Last week I attended Missouri Association for Healthcare Public Relations and Marketing’s annual Summer Forum at the Lake of the Ozarks. MAHPRM, pronounced “mop-rum” by us acronym-loving healthcare marketing folks, is a professional organization comprised of mostly marketing, PR, and communications people who work in Missouri hospitals. This year, we were pleased to be asked to speak during a session at the conference, which Carol and Darrin handled nicely. I nicely handled sitting in the audience smiling at them for encouragement – a role I’m really good at.
Speaking to a group of people (the dreadful PowerPoint presentation) with a preplanned script while standing and holding a ‘clicker’ that advances slides and points via laser while clipped to a microphone that never works properly is not my idea of a ‘great opportunity.’ Those that know me well will be surprised by this confession, because, well, I’m not exactly shy around the dinner table if you get my drift. I’m not shy around the conference table, or the blackjack table or any other table to which I SIT. I’m not shy, period. I communicate for a living, for goodness sake. But, when placed in front of a large group whereby I have to STAND (gasp!) and refer to my notes so I don’t SAY the wrong thing, I revert back to childhood, where I was consistently called out by my peers because I had a “boy’s name”, had “four eyes” or “raised my hand too much.”
The interesting part of this confession (I know you’ve been waiting for something interesting here) is that my inability to communicate clearly in front of an audience is a recent development. This, along with eyesight loss, slower metabolism and darker roots, is just another item to add to my growing list of Things That Happen to You After 40. I expected some of these, but this? It’s so unfair!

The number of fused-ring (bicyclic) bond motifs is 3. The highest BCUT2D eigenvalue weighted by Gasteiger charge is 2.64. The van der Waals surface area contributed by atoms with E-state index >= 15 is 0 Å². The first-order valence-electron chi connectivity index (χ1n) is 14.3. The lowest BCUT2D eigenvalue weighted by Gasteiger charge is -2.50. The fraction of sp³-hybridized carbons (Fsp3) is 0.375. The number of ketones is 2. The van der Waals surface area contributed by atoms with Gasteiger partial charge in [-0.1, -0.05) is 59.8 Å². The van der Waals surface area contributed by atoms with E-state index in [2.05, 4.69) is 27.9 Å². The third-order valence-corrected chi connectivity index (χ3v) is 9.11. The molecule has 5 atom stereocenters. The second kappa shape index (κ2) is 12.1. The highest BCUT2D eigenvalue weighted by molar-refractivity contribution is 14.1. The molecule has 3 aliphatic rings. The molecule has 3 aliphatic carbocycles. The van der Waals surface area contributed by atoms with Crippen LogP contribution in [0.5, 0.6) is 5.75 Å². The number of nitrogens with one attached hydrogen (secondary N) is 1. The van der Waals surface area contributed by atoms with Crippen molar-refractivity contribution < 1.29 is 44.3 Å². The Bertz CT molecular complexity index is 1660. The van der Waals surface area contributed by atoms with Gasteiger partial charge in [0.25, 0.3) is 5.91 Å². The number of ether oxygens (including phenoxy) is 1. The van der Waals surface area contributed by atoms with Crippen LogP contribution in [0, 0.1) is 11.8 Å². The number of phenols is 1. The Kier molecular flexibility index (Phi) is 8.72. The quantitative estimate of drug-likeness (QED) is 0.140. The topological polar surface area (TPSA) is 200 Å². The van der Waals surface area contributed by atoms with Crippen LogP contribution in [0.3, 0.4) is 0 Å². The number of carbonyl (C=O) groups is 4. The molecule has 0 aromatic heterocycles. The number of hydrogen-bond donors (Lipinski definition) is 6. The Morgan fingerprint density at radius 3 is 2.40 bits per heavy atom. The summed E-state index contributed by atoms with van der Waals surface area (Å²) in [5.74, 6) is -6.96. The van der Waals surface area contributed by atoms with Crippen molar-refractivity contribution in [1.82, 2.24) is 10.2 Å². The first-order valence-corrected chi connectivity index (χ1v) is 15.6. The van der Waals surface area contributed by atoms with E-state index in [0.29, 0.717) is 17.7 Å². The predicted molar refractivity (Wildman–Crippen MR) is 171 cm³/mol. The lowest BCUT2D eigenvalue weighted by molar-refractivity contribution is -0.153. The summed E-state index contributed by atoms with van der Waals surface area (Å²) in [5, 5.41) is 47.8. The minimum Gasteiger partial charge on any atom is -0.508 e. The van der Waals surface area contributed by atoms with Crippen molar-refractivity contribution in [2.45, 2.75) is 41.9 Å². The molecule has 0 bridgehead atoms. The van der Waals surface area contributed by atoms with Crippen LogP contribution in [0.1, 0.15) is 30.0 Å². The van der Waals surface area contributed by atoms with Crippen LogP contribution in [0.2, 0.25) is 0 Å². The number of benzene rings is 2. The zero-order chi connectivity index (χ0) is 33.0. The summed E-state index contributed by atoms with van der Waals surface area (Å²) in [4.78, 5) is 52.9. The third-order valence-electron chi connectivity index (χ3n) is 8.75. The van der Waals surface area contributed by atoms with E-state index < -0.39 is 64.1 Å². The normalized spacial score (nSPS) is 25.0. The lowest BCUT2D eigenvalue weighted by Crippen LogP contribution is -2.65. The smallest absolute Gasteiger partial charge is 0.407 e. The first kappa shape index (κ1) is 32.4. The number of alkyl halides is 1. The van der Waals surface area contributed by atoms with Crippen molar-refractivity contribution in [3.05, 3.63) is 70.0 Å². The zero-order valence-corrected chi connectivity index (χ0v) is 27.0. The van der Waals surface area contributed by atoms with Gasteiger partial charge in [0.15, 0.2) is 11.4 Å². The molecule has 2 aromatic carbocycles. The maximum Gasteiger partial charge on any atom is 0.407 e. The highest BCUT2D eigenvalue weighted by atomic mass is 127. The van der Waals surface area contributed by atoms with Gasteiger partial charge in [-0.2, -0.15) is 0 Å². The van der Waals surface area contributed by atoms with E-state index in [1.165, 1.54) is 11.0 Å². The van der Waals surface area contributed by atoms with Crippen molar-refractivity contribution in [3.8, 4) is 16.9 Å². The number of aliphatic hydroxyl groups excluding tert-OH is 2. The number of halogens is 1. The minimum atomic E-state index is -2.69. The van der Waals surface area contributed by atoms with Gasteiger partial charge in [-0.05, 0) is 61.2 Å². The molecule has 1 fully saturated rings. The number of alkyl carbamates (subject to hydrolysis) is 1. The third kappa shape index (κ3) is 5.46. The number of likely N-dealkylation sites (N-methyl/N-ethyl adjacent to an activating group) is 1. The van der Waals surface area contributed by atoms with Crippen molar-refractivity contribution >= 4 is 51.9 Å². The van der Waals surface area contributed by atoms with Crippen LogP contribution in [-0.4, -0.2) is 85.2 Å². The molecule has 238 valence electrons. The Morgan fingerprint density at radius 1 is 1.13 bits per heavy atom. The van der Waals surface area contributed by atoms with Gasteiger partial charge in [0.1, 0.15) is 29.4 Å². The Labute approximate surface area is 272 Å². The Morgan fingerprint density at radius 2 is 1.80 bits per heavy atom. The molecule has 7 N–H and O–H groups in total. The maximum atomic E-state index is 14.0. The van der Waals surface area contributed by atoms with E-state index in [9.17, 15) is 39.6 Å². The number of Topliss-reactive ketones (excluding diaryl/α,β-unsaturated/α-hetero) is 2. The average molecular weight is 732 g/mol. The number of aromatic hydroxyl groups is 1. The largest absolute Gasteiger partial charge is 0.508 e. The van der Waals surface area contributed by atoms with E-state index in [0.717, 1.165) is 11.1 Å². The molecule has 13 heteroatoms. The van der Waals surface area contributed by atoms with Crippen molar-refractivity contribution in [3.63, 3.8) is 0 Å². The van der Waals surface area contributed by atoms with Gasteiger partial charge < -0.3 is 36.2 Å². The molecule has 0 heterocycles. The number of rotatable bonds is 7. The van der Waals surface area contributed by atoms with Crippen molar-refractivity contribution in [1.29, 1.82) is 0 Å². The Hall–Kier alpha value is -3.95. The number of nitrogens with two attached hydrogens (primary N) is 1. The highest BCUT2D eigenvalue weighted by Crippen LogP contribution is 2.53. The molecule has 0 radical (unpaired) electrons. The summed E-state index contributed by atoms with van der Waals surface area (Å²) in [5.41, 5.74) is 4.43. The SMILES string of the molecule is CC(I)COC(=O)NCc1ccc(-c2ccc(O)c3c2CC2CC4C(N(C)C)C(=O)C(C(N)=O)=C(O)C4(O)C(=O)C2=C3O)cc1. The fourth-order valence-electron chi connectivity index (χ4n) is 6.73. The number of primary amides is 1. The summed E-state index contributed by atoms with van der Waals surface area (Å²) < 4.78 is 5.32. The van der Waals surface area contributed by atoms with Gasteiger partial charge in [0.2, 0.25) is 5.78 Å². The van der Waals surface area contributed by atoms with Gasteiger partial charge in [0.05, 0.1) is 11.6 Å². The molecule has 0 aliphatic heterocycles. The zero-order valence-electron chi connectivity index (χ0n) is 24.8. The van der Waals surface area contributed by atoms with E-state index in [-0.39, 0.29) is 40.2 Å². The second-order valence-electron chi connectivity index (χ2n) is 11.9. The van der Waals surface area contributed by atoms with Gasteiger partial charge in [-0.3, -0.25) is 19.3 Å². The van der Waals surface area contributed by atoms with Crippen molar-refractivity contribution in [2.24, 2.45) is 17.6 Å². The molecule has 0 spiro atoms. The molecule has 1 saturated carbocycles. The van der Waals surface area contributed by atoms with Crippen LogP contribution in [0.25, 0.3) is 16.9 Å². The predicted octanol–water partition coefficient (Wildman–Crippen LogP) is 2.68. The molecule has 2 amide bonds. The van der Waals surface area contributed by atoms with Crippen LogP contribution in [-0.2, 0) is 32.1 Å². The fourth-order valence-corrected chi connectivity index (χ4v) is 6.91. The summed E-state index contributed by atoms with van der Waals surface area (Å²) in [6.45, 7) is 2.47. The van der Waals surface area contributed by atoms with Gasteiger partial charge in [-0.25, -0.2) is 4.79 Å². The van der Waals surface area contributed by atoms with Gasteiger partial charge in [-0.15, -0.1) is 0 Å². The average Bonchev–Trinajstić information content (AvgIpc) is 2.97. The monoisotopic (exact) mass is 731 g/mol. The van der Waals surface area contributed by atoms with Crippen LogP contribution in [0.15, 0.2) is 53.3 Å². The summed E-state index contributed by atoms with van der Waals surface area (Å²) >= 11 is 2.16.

I’m always amused by speakers who share their disappointment in their “time slot” with the audience. How many times have you heard a speaker say, “Well, since I’m the first one today, I’ll talk slow while you wake up,” or “Well, I know I’m the last one before lunch and you’re hungry so I’ll talk fast,” or “Well, since you just had lunch, I won’t wake you,” or, my favorite “I hate it when I’m last! I know that we all want to get out of here and head to happy hour…” All beg the question, is there really an ideal time to speak to a crowd?
Nope! Not to me. Too much pressure and too many variables I can’t control. Just give me a CHAIR, an assignment or a question, and an interested, interactive audience and I will communicate nicely. As long as I have my glasses.